It this a Kern & Link?

etmb61

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Hello,

This is the latest arrival. It has no markings on the plates.

The dial bezel took a hit a "3" some time ago, but it looks to be in good shape overall. Good old dome too.

Plate 1667? Age?

Thanks,
Eric
 

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lesbradley

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I guess so. Attached are images of a similar clock, which I know is Kern & Link or pre K&S. CIMG1045.JPG CIMG1046.JPG CIMG1047.JPG

Kern and Link started 1929, finished 1932, but I understand Kern continued on his own till forming Kern & Sohne in 1937. From my knowledge the clock could have been made any time from 1929 to very early post WW2.
 
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shutterbug

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For sure it's a Kern. However, the plate could be either Kern and Sohne or Kern and Link. I'm leaning toward plate 1667, Kern and Link.
 

John Hubby

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IMO it is an unmarked Kern & Söhne made after WWII, likely 1948-1955. We know there are such, recently discussed a "Pope Clock" here that was made by Kern and has an unmarked back plate. See Is it a Kern & Sohne.

A key reason for this conclusion is the use of the embossed movement support posts that do not show up on Kern clocks until after WWII and certainly not on any Kern & Link clock; all these had smooth posts.

The Repair Guide should have a correction to Plate 1667 stating it was used by Kern & Link 1929-1937 and by Kern & Söhne 1937-1950's. See following.

Regarding Kern & Link, Les posted:
Kern and Link started 1929, finished 1932, but I understand Kern continued on his own till forming Kern & Sohne in 1937. From my knowledge the clock could have been made any time from 1929 to very early post WW2.
Recent (last couple of years) research has confirmed that Kern & Link did start up in 1929, when Adolph Kern and Johann Link purchased the Kienzle 400-Day clock operation including machinery and designs, etc. However, contrary to prior info Kern continued to operate the Kern & Link business as sole owner with no name change after Link departed in 1932, and then restructured it to become Kern & Söhne in 1937 bringing his sons into the business. There is a 1936 ad for Kern & Link clocks that was posted by Zep in 2010, when I find it I'll post here for info. Thus Kern & Link clocks can definitively be said to be made from 1929 to early 1937, after that they were Kern & Söhne. Through all this the identical movement design was used as well as pendulum and many other common parts.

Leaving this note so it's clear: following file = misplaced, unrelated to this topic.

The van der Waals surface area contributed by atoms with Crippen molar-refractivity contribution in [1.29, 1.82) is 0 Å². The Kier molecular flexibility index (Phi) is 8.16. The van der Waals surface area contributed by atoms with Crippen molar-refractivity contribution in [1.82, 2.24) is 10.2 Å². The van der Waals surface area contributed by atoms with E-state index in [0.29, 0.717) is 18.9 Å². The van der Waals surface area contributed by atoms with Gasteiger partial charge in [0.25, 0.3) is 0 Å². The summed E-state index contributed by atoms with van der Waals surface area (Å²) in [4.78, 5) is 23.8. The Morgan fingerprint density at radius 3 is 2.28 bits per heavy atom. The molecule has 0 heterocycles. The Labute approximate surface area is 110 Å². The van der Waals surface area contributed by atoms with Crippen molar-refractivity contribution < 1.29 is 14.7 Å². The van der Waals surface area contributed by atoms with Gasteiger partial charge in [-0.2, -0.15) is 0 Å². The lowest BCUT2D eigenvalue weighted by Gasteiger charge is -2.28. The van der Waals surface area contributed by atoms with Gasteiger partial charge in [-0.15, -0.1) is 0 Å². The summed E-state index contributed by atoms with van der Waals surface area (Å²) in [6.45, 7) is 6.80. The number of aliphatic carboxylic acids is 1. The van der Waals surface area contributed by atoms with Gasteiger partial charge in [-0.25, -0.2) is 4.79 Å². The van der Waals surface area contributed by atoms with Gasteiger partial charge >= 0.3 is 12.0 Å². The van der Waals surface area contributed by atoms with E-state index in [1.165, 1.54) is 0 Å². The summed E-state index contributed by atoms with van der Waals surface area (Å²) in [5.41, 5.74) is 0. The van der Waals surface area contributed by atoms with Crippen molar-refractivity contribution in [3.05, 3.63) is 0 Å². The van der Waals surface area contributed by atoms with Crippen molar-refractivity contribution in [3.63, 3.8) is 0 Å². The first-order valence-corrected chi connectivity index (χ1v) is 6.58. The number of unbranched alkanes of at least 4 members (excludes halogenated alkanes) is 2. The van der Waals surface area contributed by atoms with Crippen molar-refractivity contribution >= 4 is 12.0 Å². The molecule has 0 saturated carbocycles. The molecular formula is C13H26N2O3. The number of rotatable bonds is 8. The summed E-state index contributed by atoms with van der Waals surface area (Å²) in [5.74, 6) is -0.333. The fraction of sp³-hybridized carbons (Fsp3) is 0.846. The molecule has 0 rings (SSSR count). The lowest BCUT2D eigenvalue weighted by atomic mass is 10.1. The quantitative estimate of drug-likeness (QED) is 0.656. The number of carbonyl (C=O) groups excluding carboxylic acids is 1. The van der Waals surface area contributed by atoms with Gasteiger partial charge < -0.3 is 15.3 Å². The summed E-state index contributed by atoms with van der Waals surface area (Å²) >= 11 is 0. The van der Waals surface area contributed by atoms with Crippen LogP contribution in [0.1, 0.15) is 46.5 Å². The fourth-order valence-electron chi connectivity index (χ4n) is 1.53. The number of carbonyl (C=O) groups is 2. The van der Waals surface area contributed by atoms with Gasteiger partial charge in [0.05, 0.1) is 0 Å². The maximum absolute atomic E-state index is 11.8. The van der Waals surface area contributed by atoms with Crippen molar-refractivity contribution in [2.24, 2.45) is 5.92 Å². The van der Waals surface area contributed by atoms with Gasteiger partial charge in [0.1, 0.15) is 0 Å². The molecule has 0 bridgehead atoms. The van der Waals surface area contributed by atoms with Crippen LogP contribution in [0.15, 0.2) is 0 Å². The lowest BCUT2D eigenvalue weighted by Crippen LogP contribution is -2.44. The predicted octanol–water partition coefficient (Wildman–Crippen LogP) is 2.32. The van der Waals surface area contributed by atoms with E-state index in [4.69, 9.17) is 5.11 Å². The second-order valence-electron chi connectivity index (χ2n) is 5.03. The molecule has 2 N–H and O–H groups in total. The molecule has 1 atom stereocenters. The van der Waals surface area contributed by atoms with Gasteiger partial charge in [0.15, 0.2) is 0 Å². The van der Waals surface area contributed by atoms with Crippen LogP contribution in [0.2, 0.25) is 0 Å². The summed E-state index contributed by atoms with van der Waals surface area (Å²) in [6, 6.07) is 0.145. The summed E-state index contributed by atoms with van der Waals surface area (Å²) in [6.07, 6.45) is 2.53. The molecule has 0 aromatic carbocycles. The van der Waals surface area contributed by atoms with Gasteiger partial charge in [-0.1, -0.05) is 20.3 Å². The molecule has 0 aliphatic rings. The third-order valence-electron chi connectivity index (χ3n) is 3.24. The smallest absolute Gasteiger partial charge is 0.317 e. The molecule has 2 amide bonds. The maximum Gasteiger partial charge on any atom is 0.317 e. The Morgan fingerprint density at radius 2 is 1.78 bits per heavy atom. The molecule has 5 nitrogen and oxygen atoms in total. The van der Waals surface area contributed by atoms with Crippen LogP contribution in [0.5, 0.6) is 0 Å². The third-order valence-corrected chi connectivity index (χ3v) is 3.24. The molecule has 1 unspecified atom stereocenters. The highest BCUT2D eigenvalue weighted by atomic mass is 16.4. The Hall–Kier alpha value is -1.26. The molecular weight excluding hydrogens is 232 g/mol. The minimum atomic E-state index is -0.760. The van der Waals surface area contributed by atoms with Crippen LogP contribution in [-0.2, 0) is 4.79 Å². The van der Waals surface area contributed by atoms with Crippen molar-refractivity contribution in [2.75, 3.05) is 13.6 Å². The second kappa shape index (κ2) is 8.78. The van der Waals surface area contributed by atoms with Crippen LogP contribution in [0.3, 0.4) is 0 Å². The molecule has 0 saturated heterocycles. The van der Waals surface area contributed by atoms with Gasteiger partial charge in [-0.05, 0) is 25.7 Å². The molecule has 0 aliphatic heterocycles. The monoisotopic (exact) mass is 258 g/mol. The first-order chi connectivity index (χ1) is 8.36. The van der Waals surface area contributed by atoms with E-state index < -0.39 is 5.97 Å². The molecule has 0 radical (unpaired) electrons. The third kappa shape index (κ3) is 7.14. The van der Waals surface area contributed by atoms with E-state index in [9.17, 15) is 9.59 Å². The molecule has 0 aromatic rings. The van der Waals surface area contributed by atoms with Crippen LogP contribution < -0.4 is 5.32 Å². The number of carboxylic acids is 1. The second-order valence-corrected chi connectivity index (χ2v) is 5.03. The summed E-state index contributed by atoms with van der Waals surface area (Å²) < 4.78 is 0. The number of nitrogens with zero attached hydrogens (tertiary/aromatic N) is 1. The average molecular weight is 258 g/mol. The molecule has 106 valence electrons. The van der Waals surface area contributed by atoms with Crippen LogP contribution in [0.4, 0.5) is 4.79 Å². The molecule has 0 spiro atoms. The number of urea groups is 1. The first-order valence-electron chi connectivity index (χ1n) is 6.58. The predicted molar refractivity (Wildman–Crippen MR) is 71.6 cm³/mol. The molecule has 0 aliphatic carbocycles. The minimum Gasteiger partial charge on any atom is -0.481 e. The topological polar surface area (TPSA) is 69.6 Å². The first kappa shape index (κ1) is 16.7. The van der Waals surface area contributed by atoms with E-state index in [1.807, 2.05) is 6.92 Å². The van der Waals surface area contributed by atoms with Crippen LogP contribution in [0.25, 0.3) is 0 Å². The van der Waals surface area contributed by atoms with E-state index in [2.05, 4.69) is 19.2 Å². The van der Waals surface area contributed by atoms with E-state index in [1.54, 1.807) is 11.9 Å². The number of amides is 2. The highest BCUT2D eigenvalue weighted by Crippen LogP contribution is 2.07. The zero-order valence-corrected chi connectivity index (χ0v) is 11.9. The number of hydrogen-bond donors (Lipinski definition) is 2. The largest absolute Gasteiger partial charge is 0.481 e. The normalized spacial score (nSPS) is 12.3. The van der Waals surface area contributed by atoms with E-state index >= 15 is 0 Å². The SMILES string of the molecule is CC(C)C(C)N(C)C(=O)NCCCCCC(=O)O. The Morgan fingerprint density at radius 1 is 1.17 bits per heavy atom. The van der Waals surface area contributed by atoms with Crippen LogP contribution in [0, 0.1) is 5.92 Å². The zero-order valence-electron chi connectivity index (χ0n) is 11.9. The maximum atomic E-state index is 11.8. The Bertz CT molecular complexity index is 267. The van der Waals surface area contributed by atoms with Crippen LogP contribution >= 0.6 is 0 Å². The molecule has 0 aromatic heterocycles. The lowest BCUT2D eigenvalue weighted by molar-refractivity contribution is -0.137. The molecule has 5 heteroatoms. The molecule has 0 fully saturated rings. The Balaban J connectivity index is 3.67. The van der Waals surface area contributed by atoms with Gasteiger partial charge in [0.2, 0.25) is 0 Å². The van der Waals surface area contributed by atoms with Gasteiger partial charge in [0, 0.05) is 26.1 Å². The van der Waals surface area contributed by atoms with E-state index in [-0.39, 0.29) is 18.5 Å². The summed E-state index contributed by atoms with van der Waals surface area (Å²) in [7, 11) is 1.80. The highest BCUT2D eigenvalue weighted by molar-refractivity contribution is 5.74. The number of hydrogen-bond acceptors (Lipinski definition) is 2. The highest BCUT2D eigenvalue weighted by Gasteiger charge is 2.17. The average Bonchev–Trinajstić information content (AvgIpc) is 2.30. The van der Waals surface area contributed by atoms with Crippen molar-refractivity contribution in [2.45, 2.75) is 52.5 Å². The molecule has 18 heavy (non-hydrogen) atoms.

etmb61

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A key reason for this conclusion is the use of the embossed movement support posts that do not show up on Kern clocks until after WWII and certainly not on any Kern & Link clock; all these had smooth posts.
That's a good characteristic to recognize. When compared side by side to the posts on my 1950s Schatz clocks, they look like they could have came from the same machines.

I also wonder when the did the floral wreath dials became popular, or rather start showing up in production?

I shall update my repair guide!

Thanks to all,

Eric
 

any400day

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Recent (last couple of years) research has confirmed that Kern & Link did start up in 1929, when Adolph Kern and Johann Link purchased the Kienzle 400-Day clock operation including machinery and designs, etc. However, contrary to prior info Kern continued to operate the Kern & Link business as sole owner with no name change after Link departed in 1932, and then restructured it to become Kern & Söhne in 1937 bringing his sons into the business. There is a 1936 ad for Kern & Link clocks that was posted by Zep in 2010, when I find it I'll post here for info. Thus Kern & Link clocks can definitively be said to be made from 1929 to early 1937, after that they were Kern & Söhne. Through all this the identical movement design was used as well as pendulum and many other common parts.
John,
Is this the ad that you are refering to?

Vic
 

John Hubby

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Vic, thanks for the link and for refreshing my memory! That's the ad, that you posted a year earlier than I had remembered seeing it. I think the confusion with Zep is that he advised me subsequent to seeing this ad that business directories show Kern & Link (1929), J. Link & Co. (1932) and Kern & Söhne (1937) but did not find "Kern Uhrenfabrik" in any reference. It is still unclear exactly what happened to the Kern & Link operation from 1932 to 1937 however the ad shows they were in business and making 400-Day clocks in 1936. Kern's history indicates that Link was "not" associated with any Kern operation after 1932 and the info found in Schmid's "Lexikon" is supportive of that. However, there appears to be some merging of info and names between the three companies in the Lexikon that needs further review.

One thing we do know is that the clocks made by Kern & Söhne after 1937 were identical in all respects to the Kern & Link clocks. Also, there is no clear evidence that J. Link & Co. actually made any 400-Day clocks until 1952 as reported by Terwilliger in the Repair Guide. He had first hand knowledge as a supplier of Horolovar suspension springs to Link (aka Linco). J. Link & Co. went out of business in 1957.

All this led to my conclusion that Kern continued operating Kern & Link until he formed Kern & Söhne in 1937, even though Schmid says Kern "resumed the company (referring to Kern & Link) under the name Kern". As noted above no company with just the "Kern" name has been identified, hopefully in the near future we will be able to uncover better info.
 

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